The Changing Face of Retail

The Changing Face of Retail

Wine Enthusiasts have never had more choice in how they buy their wine. Local retailers, supermarkets and other traditional sources have never seen such a dramatic change in fortune. Who are the winners in the age of the Web and the big-box store?

Only a few years ago, wine industry professionals, market watchers, journalists and other “experts” predicted that virtual stores on the Internet would revolutionize wine sales.
They were half right. The Web is having a huge impact on wine retailing—but not in the way anyone anticipated.

The unexpected role of the Web is one of many recent developments in wine retailing. Just as important has been the emergence of big-box warehouse clubs and the increase of direct sales from boutique wineries to consumers. At the same time, local wine retailers are being pressed by these new, price-focused channels, as are supermarket, retail and discount chains.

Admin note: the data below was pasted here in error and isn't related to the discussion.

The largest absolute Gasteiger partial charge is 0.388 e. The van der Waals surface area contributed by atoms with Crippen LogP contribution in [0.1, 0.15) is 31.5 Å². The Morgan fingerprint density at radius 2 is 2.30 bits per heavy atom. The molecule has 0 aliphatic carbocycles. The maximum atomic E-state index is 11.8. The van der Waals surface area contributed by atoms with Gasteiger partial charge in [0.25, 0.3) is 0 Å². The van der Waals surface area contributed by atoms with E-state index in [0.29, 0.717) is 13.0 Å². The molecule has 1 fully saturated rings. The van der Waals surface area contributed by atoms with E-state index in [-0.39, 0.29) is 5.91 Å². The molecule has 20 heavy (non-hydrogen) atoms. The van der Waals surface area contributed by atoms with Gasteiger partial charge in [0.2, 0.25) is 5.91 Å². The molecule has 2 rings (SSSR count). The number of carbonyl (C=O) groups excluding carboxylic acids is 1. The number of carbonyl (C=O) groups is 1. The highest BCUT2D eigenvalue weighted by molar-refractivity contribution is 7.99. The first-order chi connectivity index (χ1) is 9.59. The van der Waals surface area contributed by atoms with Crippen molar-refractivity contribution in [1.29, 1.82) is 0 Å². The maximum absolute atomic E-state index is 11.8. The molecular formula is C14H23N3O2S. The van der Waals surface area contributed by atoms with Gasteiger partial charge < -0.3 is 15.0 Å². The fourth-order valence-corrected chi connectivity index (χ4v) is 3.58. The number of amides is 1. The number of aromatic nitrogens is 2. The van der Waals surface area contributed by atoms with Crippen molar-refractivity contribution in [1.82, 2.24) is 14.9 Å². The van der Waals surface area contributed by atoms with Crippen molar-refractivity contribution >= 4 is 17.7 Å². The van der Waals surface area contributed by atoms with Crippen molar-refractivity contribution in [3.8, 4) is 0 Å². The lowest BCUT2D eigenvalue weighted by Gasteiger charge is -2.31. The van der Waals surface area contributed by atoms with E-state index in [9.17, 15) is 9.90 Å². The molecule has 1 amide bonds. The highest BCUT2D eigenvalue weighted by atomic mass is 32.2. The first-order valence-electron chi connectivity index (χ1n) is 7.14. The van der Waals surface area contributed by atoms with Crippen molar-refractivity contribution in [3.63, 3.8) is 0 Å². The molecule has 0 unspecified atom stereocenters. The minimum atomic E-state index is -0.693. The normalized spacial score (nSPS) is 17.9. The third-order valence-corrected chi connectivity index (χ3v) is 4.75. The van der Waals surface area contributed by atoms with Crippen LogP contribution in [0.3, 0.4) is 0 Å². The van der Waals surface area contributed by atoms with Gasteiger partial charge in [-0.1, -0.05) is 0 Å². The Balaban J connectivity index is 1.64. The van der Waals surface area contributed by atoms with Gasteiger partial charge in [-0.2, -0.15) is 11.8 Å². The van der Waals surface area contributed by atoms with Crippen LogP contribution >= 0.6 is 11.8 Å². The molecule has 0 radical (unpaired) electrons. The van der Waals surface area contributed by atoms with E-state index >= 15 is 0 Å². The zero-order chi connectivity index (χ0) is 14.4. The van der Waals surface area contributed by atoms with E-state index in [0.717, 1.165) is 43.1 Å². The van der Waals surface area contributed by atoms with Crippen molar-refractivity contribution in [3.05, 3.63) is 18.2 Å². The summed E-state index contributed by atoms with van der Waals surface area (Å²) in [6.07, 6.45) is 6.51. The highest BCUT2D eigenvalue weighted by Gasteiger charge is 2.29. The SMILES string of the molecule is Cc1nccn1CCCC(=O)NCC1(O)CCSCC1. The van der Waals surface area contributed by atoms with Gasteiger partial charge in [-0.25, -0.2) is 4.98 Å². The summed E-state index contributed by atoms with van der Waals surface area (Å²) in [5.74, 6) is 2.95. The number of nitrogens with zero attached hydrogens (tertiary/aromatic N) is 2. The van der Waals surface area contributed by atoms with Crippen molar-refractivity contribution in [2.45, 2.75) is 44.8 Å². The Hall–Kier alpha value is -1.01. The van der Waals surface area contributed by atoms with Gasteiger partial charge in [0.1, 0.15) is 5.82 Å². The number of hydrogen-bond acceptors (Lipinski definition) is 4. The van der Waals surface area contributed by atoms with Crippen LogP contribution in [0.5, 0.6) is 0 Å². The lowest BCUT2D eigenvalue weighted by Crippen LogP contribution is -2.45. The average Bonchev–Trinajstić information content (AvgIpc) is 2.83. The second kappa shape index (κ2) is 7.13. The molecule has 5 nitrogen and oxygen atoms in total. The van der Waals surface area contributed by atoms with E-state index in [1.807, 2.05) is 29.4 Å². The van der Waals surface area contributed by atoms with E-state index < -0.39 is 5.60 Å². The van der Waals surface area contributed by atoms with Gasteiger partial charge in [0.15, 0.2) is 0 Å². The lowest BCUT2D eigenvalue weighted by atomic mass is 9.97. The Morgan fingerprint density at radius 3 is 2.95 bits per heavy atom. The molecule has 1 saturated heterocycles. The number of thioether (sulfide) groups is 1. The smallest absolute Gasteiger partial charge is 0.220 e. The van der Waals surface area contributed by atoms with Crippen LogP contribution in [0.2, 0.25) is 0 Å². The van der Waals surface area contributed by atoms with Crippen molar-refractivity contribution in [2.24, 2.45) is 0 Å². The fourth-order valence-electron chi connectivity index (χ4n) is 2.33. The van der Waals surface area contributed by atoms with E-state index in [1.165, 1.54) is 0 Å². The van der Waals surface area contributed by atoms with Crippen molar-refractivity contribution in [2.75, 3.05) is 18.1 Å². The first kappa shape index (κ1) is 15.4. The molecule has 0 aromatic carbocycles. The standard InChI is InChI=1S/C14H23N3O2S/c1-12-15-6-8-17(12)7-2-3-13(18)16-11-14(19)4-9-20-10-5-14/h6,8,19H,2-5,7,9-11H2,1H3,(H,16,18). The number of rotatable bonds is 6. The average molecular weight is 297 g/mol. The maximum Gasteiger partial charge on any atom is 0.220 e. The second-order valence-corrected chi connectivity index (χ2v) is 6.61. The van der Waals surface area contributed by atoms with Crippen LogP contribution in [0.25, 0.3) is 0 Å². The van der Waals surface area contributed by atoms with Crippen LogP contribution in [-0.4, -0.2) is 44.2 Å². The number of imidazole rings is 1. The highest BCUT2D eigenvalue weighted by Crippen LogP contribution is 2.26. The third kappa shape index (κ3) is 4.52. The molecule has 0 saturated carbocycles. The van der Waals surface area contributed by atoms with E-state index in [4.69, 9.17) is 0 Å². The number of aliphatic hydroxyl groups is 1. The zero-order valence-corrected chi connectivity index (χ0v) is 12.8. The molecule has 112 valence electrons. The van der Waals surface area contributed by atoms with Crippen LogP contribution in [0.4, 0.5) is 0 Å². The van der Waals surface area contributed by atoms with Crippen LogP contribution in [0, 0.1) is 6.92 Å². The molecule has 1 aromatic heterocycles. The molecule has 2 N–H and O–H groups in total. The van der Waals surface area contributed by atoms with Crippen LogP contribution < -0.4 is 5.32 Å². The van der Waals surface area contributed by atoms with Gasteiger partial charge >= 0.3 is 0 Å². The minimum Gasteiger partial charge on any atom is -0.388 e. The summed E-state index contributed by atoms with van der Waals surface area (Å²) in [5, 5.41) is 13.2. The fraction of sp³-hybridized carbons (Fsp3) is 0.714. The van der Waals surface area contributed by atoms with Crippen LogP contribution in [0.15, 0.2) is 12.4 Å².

That said, it’s impossible to make generalizations about wine retailing in America.
Many Americans are surprised when they try to buy wine in states other than the one in which they live. In New York, for example, wine isn’t sold at supermarkets as it is in many states. In Pennsylvania, you can only buy wine and spirits from state-run stores. You can’t buy wine on Sunday in some states, or even be served Champagne with brunch before noon in others.

We may live in the United States of America, but when it comes to alcoholic beverages, it seems the pre-Constitution Articles of Confederation still apply. Though the U.S. Constitution eliminated trade barriers between states when it was approved in 1789, the 21st Amendment that ended Prohibition seemingly overruled that stipulation by allowing each state to establish its own regulations regarding alcohol. That amendment created a labyrinth of state and local laws that wine companies must conquer before they can sell wine.